By Tim Daiss
As the trade war between the U.S. and China intensifies, with an increase in tariffs on some $200 billion worth of Chinese goods from 10 percent to 25 percent and with another $300 billion worth of Chinese goods in the cross-hairs, Beijing has vowed to retaliate. On Monday, it announced it will increase tariffs imposed on about $60 billion of U.S. goods in retaliation for what it sees as President Donald Trump’s latest escalation of the trade war. The increased tariffs will take effect on June 1, according to a statement on China’s Ministry of Finance’s website. The charges will be raised on most of the goods listed on a previous retaliation list effective last September.
“China’s tariff move is in response to the U.S. unilateralism and trade protectionism,” the ministry also stated on Monday in a different statement. “China hopes that the U.S. will return to the right track of bilateral trade talks, work together with China and meet each other halfway, to reach a win-win and mutually beneficial agreement on the basis of mutual respect.”
Part of the increased tariffs will include U.S liquefied natural gas (LNG) imports, rising from a previous 10 percent levy to a damaging 25 percent starting June 1. The increase in tariffs already come as Chinese imports of the super-cooled fuel from the U.S. has plunged. A Reuters reportsaid that in 2018 some 27 LNG vessels traveled from the U.S. to China, down from 30 in 2017. Meanwhile, most of those that left U.S. ports last year did so before the trade war started, with 18 tankers going to China in the first half of the year and just nine during the second half.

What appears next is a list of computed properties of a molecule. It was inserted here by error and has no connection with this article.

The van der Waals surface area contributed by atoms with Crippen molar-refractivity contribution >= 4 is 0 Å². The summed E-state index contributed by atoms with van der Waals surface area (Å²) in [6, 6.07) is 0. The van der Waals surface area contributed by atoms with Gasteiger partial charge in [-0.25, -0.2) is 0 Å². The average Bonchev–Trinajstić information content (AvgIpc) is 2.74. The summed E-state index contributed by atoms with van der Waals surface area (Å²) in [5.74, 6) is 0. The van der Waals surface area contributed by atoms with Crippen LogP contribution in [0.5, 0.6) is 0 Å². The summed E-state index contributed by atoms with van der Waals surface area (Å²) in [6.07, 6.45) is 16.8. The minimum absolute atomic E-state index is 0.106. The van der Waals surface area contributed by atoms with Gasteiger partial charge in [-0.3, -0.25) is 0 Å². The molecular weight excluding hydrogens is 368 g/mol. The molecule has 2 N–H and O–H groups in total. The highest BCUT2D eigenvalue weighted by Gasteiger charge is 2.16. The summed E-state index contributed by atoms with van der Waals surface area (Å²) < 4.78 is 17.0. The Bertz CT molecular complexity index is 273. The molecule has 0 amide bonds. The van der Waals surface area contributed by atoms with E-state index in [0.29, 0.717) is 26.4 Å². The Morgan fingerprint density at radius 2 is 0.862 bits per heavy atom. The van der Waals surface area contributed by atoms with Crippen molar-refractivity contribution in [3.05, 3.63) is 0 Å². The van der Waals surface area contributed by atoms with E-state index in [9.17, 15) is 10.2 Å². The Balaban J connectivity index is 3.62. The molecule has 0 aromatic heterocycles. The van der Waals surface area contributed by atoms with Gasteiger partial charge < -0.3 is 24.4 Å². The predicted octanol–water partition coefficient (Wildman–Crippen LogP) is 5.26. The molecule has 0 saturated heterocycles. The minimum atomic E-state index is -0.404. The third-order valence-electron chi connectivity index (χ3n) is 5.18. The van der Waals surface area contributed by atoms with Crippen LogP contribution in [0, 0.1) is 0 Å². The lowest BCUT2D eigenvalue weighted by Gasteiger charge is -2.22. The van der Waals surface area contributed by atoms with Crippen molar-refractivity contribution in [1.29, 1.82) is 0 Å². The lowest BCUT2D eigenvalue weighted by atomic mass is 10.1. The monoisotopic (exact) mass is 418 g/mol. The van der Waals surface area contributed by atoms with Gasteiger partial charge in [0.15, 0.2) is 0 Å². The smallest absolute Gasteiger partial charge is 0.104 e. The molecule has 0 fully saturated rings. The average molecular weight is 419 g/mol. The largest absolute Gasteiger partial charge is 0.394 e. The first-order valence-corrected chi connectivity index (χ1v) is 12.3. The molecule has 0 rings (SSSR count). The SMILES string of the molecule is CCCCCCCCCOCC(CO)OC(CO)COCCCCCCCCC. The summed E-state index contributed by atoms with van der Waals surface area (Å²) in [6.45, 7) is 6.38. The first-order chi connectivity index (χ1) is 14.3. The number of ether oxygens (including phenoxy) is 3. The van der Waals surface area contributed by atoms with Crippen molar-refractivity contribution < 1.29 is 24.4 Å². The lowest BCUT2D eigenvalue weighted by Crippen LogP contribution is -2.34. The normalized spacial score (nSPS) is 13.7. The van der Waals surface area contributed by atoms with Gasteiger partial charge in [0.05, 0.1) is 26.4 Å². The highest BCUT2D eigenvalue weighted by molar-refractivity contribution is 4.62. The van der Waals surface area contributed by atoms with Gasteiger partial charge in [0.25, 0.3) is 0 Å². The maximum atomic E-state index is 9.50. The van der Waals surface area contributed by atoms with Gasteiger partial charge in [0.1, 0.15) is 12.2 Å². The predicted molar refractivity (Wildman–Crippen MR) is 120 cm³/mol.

Now that China is increasing LNG tariffs from 10 to 25 percent, these export numbers will drop even more, maybe even altogether. However, secondary traders will no doubt procure U.S.-sourced LNG and then resell it to China. Yet, that’s little respite for major U.S. LNG producers in the long term if the trade war continues.
Not only will the trade war impact U.S.-Chinese LNG deals, but it will impact the overall global LNG market since the U.S. is the fastest growing LNG producer who could view with Australia and even Qatar for the top LNG slot in terms of liquefaction capacity by the mid part of the next decade if only a fraction of the dozens of U.S. LNG project proposals go forward. However, that’s the real quandary. Many of these projects aren’t backed by cash-laden oil majors, like an Exxon Mobile or Chevron, but smaller players that need to sign long term off-take agreements with Chinese firms as well as secure funding from Chinese banks and financial institutions to finance their capex intensive projects. Simply put, without both Chinese funds and Chinese gas demand, the so-called second wave of the U.S. LNG development story will stall, losing out to eager competitors, including Russia.
In lock step with the news that China is increasing tariffs on U.S. LNG, Russian natural gas giantNovatek said on Monday that it expects to increase its LNG production capacity target to 70 million mt/year by 2030, up from a previous target of 57 million mt/year. “Our objective over the next year is to come up with a revision to 70 million mt/year by 2030, “company CFO Mark Gyetvay said. Previously, Novatek had said it aimed to have a production capacity of 57 million mt/year by that time. Novatek brought online its first 5.5 million mt/year LNG train at the three-train Yamal LNG facility in December 2017 and has since commissioned the second and third trains.
If Novatek achieves that production point, it could propel Russia to the third global LNG production slot, possibly passing the U.S. in the mid to later part of the next decade. Qatar and Australia are the current top LNG producers, while Qatar is ramping up production from a current 77 mtpa to 110 mtpa within the next five years.
On the other hand, if the U.S. and China can resolve the current trade impasse, U.S. LNG production will distance itself from its Russian counterparts.